Maintaining a Manageable IT Budget Regardless of Firm Size
By Anthony Mongeluzo, PCS –
November 7, 2018
Allow me to share a secret among IT companies. While we treat everyone equally, I can sometimes tell that smaller firms worry that they can’t avail themselves of the complete range of IT solutions, including the cloud, because they have a modest budget.
Here’s the reality. Small firms (let’s define them as a practice with 10 or fewer people) might be unable to afford all the bells and whistles of a larger firm, but modest steps can help you close the gap. Where is that leveraging? It’s all about the cloud.
The Small Firm
A determining factor of your investment in IT might hinge on growth plans. If you have nine people and realistically don’t see growth beyond one or two people in the next few years, then migrating to the cloud has plenty of pluses. You bypass server hardware charges, have no upfront capital expense, and incur no added infrastructure costs or upgrade charges. Migrating is relatively inexpensive, costs are predictable (cloud fee increases tend to be modest), downtime is generally minimal, and you won’t have to think about it constantly.
The Larger Firm
Your firm isn’t quite small (by our definition), and your size ranges from 25 to 50 people. At this size, consider building your own infrastructure with a company server or backup system. Our internal studies show that the payback on this investment is about 32 months. If you project out for five to seven years, you’ve paid your costs in two years and eight months, and the remaining cost virtually disappears.
When I explain this, most accountants ask: “What’s the catch, Anthony? There’s always a catch.” This approach takes some extra upfront planning. For example, you must ensure that you have a solid and safe power source and that the physical configuration of your office permits this approach. But with proper maintenance, you can significantly reduce costs.
Ask a consultant to help with your decision. I recommend an overall assessment (for small firms, too). Some accountants say that as the owner of a large IT firm, it’s in my interest to suggest an assessment or audit. They are correct. But it is also in their best interest. Most overview plans are either free or quite modest. If I see an accountant balk, I ask these relevant questions: “Don’t clients come to you for a half-hour or hour consultation when they have to make a significant decision regarding finances? Don’t you charge them your hourly rate or a set fee, and don’t you consider their seeking out your expertise a wise move?” I point out that the same strategic approach applies to accountants who must make decisions like migrating to the cloud or building their own network.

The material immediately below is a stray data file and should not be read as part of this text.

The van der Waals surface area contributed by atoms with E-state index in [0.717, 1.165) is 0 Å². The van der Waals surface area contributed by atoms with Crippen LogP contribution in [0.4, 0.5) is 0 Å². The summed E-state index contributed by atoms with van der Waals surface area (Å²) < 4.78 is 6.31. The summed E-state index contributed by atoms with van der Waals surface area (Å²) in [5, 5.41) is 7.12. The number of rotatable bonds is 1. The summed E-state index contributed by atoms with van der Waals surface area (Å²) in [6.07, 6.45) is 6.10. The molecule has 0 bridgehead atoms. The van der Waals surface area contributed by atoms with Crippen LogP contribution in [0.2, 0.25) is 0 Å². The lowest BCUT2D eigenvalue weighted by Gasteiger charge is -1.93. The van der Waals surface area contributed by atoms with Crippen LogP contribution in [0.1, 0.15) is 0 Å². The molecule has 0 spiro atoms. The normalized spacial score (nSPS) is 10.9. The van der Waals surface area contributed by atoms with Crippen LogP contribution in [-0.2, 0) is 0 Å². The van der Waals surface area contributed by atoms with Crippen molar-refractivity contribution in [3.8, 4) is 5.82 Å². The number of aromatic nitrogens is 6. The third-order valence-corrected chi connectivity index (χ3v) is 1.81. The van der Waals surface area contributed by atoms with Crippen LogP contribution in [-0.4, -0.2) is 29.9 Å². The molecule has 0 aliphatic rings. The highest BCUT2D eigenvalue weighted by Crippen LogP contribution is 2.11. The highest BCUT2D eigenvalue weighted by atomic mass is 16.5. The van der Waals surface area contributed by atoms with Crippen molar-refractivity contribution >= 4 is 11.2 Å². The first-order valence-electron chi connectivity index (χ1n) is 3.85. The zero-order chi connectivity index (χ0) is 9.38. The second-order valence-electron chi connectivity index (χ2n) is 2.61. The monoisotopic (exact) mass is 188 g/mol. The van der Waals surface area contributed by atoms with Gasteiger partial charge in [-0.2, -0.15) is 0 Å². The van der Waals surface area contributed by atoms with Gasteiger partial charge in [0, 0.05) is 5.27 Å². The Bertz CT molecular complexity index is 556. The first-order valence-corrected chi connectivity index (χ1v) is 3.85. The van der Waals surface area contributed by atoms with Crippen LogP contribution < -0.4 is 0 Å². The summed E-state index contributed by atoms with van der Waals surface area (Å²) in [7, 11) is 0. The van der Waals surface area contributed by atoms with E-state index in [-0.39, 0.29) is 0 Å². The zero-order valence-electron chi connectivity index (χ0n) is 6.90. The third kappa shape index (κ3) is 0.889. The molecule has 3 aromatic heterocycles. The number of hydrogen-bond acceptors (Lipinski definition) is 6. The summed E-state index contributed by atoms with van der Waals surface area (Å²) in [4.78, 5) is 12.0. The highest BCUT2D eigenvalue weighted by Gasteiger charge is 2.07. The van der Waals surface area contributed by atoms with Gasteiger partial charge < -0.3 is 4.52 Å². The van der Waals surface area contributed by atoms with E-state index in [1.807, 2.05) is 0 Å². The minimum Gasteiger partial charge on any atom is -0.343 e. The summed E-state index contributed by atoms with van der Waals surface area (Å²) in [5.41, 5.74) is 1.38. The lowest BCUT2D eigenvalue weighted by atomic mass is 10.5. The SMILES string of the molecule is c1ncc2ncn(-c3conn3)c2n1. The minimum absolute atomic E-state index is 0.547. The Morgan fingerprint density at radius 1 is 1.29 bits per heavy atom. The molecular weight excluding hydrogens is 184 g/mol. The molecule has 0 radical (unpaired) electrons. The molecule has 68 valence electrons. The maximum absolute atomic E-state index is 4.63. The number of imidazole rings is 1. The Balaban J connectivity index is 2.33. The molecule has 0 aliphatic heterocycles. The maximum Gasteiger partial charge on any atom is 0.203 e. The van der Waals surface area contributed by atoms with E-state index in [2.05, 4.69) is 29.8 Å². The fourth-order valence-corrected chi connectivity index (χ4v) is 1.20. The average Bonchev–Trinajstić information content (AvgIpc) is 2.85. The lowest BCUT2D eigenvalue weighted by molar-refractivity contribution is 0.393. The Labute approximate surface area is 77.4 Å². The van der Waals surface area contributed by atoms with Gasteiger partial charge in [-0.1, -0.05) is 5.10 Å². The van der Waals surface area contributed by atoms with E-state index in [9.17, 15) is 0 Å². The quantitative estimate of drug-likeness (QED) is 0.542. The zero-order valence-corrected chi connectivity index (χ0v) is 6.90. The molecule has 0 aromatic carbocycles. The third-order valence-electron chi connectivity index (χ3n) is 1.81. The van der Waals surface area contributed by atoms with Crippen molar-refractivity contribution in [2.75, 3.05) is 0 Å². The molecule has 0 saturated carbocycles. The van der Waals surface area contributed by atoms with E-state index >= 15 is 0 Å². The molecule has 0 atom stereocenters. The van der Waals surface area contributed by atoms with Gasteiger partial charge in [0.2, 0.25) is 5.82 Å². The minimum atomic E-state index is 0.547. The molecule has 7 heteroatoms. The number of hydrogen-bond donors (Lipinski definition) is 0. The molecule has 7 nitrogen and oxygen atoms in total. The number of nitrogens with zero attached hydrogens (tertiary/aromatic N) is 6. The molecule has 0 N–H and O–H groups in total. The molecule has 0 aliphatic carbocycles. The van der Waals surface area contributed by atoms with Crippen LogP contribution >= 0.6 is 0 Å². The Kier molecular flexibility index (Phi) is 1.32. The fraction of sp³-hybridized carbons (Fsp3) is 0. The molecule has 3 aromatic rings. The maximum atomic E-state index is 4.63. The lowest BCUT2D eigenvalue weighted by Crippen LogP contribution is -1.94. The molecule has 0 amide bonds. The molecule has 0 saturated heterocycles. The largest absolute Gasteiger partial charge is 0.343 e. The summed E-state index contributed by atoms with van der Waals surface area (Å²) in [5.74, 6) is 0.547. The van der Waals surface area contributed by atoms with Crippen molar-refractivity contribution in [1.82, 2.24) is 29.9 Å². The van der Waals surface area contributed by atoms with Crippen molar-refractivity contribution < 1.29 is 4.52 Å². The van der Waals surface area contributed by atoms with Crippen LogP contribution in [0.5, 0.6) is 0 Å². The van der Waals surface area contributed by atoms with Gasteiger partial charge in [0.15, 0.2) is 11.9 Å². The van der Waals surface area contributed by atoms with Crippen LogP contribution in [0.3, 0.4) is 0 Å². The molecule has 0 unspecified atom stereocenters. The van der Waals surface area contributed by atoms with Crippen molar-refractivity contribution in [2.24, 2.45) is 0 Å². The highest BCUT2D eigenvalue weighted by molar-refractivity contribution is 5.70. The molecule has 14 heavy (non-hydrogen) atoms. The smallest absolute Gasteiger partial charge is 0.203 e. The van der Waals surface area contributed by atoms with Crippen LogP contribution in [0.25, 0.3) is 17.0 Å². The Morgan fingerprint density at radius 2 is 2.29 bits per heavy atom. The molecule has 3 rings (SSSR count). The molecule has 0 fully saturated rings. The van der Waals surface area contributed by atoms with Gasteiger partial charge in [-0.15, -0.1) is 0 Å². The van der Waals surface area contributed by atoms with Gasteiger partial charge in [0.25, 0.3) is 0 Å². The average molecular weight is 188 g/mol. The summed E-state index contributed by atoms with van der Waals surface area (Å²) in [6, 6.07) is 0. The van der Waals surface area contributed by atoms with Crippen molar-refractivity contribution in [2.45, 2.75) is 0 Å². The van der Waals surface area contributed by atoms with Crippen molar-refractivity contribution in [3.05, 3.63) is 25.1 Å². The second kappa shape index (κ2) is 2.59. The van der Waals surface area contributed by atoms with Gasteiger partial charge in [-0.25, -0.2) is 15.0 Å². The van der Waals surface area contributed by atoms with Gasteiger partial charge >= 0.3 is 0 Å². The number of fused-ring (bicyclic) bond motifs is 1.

If you have a full-time person devoted to IT, it might be time to weigh the cost of a salary and benefits versus an outside vendor. This is particularly true if you don’t have confidence in your IT person. But if you decide to choose an outside vendor, it’s vital that you ask the following questions:
- Tell me about your reputation?
- Are you familiar with accounting practices?
- How can I know that every time we have an issue, I don’t get a new hire on the phone? \
- What is your response time when I’m having an IT crisis?
The endgame in technology assessment is not any more complicated than it is for analyzing the financials of a business. It starts with deciding to conduct an assessment, acting on the decision and then deciding on a trusted adviser who can provide your firm with options. In all of this, I return to a mantra that I share with all my accounting clients. You have among the most valuable assets of clients’ businesses: their financial records. Whatever path you choose, ensure that the safety of your digital information, and thus theirs, is paramount in all your deliberations.